Kwon Eun-bin talks acting, action and not yet being an adult
Singer and actor Kwon Eun-bin says she wants be remembered as "one of a kind," both as an actor and as a person.
On Monday, Kwon sat down for an interview to mark the end of the KBS series “At a Distance, Spring Is Green,” which aired its final episode on Tuesday.
In the show, Kwon played Wang Young-ran, a tomboyish college senior majoring in physical education who is popular among fellow students due to her charismatic and down-to-earth personality. At the same time, she also has a shy side and is hiding a crush she's had on her closest friend for years.
“This was the first time I cried on the last day of shooting,” said Kwon, who has been steadily building her filmography since a supporting role in the 2018 series “Bad Papa.” “I became especially attached to my character and costars, who were fun to be on set with because they were around my age.”
“At a Distance, Spring Is Green," based on a Daum webtoon of the same title, shed light on the darker side of youth ranging from financial difficulties to domestic abuse.
“The show deals with dark topics, but that was actually very comforting for me,” the 21-year-old actor said. “When you turn 20 [in Korean age], you’re suddenly told you’re an adult. But you don’t know how to be one or handle all these new responsibilities. It’s frustrating and scary. The series made me think, ‘Wow, I’m not the only one who feels this way.’”
The series, mostly set on a campus, also offered Kwon a chance to experience college life as she chose not to attend university to instead focus on her career.
“I felt like I was vicariously enjoying college life. I debuted at a young age, so I’ve never really been on a college campus. But this series let me visit all kinds of new places like rooms for school clubs, and I learned college lingo like saeteo [orientation camp for freshmen].”
Although Kwon grew to love Young-ran, she said she was quite annoyed with her character at first.
“I’ve been a fan of the original webtoon for years, and I found Young-ran’s character to be the most charming in the story,” she said. “But still, her personality is so different from mine. I’m a very straightforward person; I express exactly what I feel. But Young-ran is so hesitant to open up about her feelings toward her crush Soo-hyun. So as I read the script, I would jot down things like ‘so annoying’ or ‘why is she like this’ next to parts that frustrated me.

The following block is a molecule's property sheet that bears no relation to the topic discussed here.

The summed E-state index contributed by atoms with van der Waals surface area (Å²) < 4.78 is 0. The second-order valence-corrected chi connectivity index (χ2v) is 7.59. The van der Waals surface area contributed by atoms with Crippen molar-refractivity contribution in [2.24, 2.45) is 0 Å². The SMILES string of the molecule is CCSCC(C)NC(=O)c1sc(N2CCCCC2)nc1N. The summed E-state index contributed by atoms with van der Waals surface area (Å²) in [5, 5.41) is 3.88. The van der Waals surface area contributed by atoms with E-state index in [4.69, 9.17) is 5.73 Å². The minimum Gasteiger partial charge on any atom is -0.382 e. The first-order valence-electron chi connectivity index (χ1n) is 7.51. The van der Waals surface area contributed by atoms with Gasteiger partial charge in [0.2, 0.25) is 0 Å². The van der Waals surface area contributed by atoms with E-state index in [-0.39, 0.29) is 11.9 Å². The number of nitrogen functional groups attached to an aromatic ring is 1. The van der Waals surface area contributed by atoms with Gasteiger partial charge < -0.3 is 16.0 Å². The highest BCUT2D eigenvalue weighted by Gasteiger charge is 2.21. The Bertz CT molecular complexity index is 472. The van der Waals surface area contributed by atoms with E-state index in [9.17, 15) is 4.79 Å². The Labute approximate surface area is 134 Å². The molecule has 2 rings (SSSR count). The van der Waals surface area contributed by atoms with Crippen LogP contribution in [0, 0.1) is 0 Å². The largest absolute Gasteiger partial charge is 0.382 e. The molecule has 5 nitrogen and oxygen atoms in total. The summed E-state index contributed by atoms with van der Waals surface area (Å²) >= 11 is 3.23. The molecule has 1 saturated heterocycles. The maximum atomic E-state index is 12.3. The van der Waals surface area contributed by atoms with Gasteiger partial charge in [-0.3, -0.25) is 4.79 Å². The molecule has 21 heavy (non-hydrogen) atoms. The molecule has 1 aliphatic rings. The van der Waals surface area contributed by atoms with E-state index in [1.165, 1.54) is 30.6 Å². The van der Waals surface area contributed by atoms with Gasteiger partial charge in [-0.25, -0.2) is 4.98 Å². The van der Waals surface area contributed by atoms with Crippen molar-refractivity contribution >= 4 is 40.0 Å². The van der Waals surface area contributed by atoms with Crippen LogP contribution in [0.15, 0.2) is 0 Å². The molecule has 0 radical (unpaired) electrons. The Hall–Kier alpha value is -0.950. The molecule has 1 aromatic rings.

“But as I played the role, I started to understand her more and more. When you don’t want to lose somebody and keep them by your side, you become cautious about getting too close; so you can’t always be direct. Young-ran didn’t want to lose Soo-hyun as a friend, and I understand her now. Actually, it was more fun to portray a character who’s the opposite of my own personality. It was a breakaway from the usual roles I’ve been playing.”
Kwon said this is precisely the reason she loves acting.
“In the beginning of any role, I often don’t understand why my character behaves the way they do. But at a certain point, I become assured that in this situation, my character would act this way. That’s the point when I fully understand the character, and that exact moment is the best part of acting for me.”
The actor also emphasized her long-standing passion for the action genre.
"My dream since I was a little child was simply to become a hero," Kwon said. “So I’ve always wanted to film a full-blown action movie. I don’t even have a driver’s license, but I have this really specific dream of shooting a scene in which I get off a motorcycle in a sexy way,” she said, laughing.
“Because my role was a physical education major in this series, I attended action school for the first time in my life. It was harder than I thought and I felt like I reached the limit of my physical strength. But I will never stop trying to be better.”
Kwon is also a member of CLC, and she shared some of the girl group’s future plans. With member Yujin set to compete in cable channel Mnet’s upcoming audition program “Girls Planet 999,” Kwon said she and the other members of CLC will focus on individual endeavors and resume group activities after the program concludes.
Wrapping up the interview, as well as the series, Kwon said she had this to say to fellow youths.
“We may be over 20 but in reality, we are not fully adults yet. So it’s okay for us to still be a little lost. It’s okay to make mistakes, and we don’t have to blame ourselves for small things. That’s how we grow. We are still so young!”
BY HALEY YANG [email@example.com]